Hamano T.,Gifu University |
Terasawa F.,Enoshima Aquarium |
Tachikawa Y.,Gifu World Fresh Water Aquarium |
Murai A.,Gifu University |
And 4 more authors.
Journal of Veterinary Medical Science
A 4-year and 2-month-old male capybara (Hydrochoerus hydrochaeris) was diagnosed with squamous cell carcinoma on the buttocks after chronic recurrent dermatosis. The capybara was euthanized, examined by computed tomography and necropsied; the tumor was examined histologically. Computed tomography showed a dense soft tissue mass with indistinct borders at the buttocks. Histological examination of the tumor revealed islands of invasive squamous epithelial tumor cells with a severe desmoplastic reaction. Based on the pathological findings, the mass was diagnosed as a squamous cell carcinoma. This is the first study to report squamous cell carcinoma in a capybara. © 2014 The Japanese Society of Veterinary Science. Source
Toshino S.,Kitasato University |
Miyake H.,Kitasato University |
Ohtsuka S.,Hiroshima University |
Okuizumi K.,Tsuruoka Kamo Aquarium |
And 5 more authors.
Plankton and Benthos Research
The giant cubozoan Morbakka virulenta was collected from the central part of the Seto Inland Sea, western Japan in October 2009, in order to observe its development and polyp formation. Fertilization occurred externally. Demersal fertilized eggs were obtained during the incubation of mature females and males kept at a temperature of ca. 17 to 21°C. From the two-cell stage onwards, fertilized eggs developed into blastulae within 4 h. The development of the blastulae stopped for 21 days after forming blastocysts. This formation of blastocysts is up to now unique within the Cnidaria. The planulae, which developed inside the cysts and lacked larval ocelli, this being characteristic for the Cubozoa, finally metamorphosed into polyps bearing only a single tentacle. The 16-tentacled-stage in polyps was reached about three months after this metamorphosis. Budding occurred in eight-tentacled polyps and swimming polyps were released nine days after the commencement of budding. These unique developmental features of M. virulenta may shed additional light on the evolution of life history strategies in the Cnidaria. © The Plankton Society of Japan. Source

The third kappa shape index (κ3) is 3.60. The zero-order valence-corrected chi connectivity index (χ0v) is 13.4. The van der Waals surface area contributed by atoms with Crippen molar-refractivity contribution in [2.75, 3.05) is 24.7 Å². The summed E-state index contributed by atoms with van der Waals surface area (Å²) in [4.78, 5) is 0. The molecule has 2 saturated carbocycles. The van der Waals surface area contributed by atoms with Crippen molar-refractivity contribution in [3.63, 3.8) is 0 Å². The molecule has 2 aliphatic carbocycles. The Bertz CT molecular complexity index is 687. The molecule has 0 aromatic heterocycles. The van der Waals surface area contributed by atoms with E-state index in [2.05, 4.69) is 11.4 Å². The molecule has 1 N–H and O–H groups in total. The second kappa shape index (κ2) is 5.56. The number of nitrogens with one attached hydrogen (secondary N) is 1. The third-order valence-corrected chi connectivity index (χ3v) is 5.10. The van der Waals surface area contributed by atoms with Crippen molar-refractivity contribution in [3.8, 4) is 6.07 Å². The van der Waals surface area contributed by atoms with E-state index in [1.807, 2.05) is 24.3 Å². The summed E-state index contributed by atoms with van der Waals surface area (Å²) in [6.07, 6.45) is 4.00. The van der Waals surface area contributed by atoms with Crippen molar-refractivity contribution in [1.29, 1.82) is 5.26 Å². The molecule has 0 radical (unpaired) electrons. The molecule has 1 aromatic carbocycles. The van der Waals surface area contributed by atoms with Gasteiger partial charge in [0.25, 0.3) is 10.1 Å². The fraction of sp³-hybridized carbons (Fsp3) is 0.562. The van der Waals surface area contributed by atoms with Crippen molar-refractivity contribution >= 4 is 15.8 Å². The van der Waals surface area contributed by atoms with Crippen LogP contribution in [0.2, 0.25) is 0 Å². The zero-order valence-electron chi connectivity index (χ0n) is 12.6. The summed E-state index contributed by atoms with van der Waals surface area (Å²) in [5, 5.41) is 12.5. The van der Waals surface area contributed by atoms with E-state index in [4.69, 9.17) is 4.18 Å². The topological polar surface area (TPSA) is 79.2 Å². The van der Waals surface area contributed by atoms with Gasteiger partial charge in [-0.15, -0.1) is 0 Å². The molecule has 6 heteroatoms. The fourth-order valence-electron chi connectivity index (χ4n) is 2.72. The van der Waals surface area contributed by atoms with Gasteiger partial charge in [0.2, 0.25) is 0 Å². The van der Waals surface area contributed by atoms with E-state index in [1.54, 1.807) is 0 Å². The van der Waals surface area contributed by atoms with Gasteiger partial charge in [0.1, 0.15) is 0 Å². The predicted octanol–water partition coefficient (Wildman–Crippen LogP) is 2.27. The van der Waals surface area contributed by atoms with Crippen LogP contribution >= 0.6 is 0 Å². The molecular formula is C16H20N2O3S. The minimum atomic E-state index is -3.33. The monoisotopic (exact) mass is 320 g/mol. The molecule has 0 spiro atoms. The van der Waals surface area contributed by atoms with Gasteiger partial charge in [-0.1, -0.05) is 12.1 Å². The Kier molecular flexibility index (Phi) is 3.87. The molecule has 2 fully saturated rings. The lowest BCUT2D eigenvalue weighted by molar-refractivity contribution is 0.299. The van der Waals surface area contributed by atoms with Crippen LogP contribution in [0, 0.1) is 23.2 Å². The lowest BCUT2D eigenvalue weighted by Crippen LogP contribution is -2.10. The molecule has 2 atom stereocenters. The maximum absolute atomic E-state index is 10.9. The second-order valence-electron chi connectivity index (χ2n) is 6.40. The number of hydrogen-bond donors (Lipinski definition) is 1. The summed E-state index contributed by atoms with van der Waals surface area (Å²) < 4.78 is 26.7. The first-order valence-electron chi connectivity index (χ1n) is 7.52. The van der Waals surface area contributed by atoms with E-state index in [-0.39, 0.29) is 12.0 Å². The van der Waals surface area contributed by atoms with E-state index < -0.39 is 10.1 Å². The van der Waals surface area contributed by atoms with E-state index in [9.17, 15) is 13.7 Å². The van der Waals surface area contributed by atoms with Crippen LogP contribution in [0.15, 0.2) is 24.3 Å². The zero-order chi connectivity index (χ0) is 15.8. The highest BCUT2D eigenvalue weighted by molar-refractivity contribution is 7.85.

Adachi A.,Enoshima Aquarium
Der Zoologische Garten
Even today there is still a lot to learn regarding the biology of the diverse group of coelenterates. With a better knowledge the husbandry can be improved, too. Only since less than 40 years is it possible to keep and cultivate corals, and since almost 50 years some jellyfish species can be kept and bred successfully in an aquarium. But nevertheless it is still difficult to breed certain other jellyfish species for prolonged periods of time.The Enoshima Aquarium, which was opened in 1954, tried right from its beginning to be a pioneer amongst the Japanese aquariums for new husbandry and exhibition methods (Fig. 1). In the 1970s the Enoshima Aquarium became famous also outside of Japan for the trained fish shows (Gewalt, 1973). But already in 1973 the Enoshima Aquarium started to exhibit Moon jellyfish for the regular exhibition. Today 50 jellyfish species are shown in the exhibition. © 2015. Source
Shibata H.,Kitasato University |
Miyake H.,Kitasato University |
Goto T.,Iwate Fisheries Technology Center |
Adachi A.,Enoshima Aquarium |
And 2 more authors.